Cryptorchidism – “The most common congenital anomaly of the scrotum and testicles is the apparent absence of one or both gonads. I use the word “apparent” because the missing testicle(s) usually are actually present inside the body cavity of the dog. The Greek kryptos means hidden, secret, or covered, and the Greek orchi- is a combining form referring to the testicles. The condition is therefore called cryptorchidism and the dog so afflicted is called a cryptorchid. If one testicle is retained, he is a unilateral (one-sided) cryptorchid and if both, a bilateral cryptorchid. A word commonly applied to the former is monorchid but this is a misnomer, as monorchidism would mean the presence of only one testicle anywhere in the body, not just in the scrotum. True monorchids are quite rare, as are anorchids (males with no testicles), and either condition can be verified only be extensive surgery” -Fred Lanting

Prostate Enlargement in Dogs – “Prostatomegaly is a medical condition in which the prostate gland is abnormally large. This is determined by rectal or abdominal palpation, or by abdominal X-ray or ultrasound imaging of the prostate. The enlargement can be symmetrical or asymmetrical, painful or nonpainful. Normal prostate size varies with age, body size, castration status, and breed, so determination of the enlargement is subjective.”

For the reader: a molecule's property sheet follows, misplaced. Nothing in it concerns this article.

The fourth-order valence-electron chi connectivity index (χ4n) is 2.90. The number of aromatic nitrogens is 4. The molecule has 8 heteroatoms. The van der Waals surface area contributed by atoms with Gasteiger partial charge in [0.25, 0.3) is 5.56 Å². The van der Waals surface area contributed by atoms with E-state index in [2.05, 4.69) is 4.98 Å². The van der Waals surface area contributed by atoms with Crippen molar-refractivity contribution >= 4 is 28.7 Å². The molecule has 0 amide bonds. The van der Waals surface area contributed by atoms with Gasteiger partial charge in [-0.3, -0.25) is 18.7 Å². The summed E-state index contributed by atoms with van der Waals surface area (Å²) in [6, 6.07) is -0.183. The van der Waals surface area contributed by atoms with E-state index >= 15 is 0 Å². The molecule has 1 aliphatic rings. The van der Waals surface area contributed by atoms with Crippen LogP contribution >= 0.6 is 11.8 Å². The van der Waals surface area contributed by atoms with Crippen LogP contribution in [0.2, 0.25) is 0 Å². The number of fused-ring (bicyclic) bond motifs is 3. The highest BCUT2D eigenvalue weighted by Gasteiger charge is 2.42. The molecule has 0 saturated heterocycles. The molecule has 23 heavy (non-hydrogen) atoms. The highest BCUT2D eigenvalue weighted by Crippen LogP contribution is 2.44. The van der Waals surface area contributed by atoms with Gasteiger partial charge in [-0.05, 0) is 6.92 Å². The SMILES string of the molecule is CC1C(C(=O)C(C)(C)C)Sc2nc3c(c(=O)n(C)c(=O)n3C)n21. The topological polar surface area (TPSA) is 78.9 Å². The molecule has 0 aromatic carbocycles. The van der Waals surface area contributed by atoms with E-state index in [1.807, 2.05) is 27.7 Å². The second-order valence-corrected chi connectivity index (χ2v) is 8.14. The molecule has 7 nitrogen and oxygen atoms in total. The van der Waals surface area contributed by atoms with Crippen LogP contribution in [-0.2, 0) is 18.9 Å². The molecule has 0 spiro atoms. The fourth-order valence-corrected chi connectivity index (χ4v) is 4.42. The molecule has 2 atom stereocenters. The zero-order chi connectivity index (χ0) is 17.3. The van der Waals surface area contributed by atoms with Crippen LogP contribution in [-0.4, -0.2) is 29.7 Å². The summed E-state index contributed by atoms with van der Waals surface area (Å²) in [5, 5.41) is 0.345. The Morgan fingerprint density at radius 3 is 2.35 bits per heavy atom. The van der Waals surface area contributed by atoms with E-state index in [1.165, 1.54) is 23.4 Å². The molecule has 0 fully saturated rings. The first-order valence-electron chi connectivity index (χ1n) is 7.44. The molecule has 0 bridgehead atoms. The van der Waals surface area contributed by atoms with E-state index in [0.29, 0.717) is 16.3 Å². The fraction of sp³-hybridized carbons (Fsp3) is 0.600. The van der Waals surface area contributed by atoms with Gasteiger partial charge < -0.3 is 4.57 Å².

Pyometra – Pyometra is a disease of the uterus which can lead to death if not treated and toxicity occurs. It can strike any in tact female after her heat cycle or after giving birth.

Vaginitis – Inflammation of the vagina may occur in prepubertal or mature (intact or spayed) bitches. Vaginitis usually is due to bacterial infection, which may be secondary to conformational abnormalities such as vestibulovaginal strictures. Viral infection (eg, herpes), vaginal foreign bodies, neoplasia, hyperplasia of the vagina, androgenic steroids (eg, mibolerone), or intersex conditions also may cause vaginitis.

The most common clinical sign is a vulvar discharge. Licking of the vulva, attraction of males, and frequent micturition also may be seen. Signs of systemic illness are not present, and the hemogram and biochemical profile are normal. The absence of these abnormalities helps differentiate vaginitis from open-cervix pyometra, the most important differential diagnosis. The diagnostic evaluation should include a digital examination of the vagina, vaginoscopy, cytology and if necessary culture of the exudate, and abdominal radiographs or ultrasonography to evaluate the uterus. An anterior vaginal culture may be obtained using a guarded sterile culture swab. The vagina contains normal bacterial flora; therefore, culture results must be interpreted cautiously. A heavy growth, especially of one organism, is probably more significant than a light growth of several organisms.

Predisposing factors such as foreign material or anatomic abnormalities should be corrected. Bacterial infection may respond to local treatment (ie, vaginal douches). Systemic, broad-spectrum, bactericidal antibiotics may be needed for persistent infections. Prepubertal animals often do not require treatment because the vaginitis nearly always resolves with the first estrus. Therefore, it may be wise to delay elective ovariohysterectomy in affected animals until after their first estrous cycle.

Additional Info

Brucellosis (Brucella canis) & Abortions in Dogs {}c=2+1556&aid=404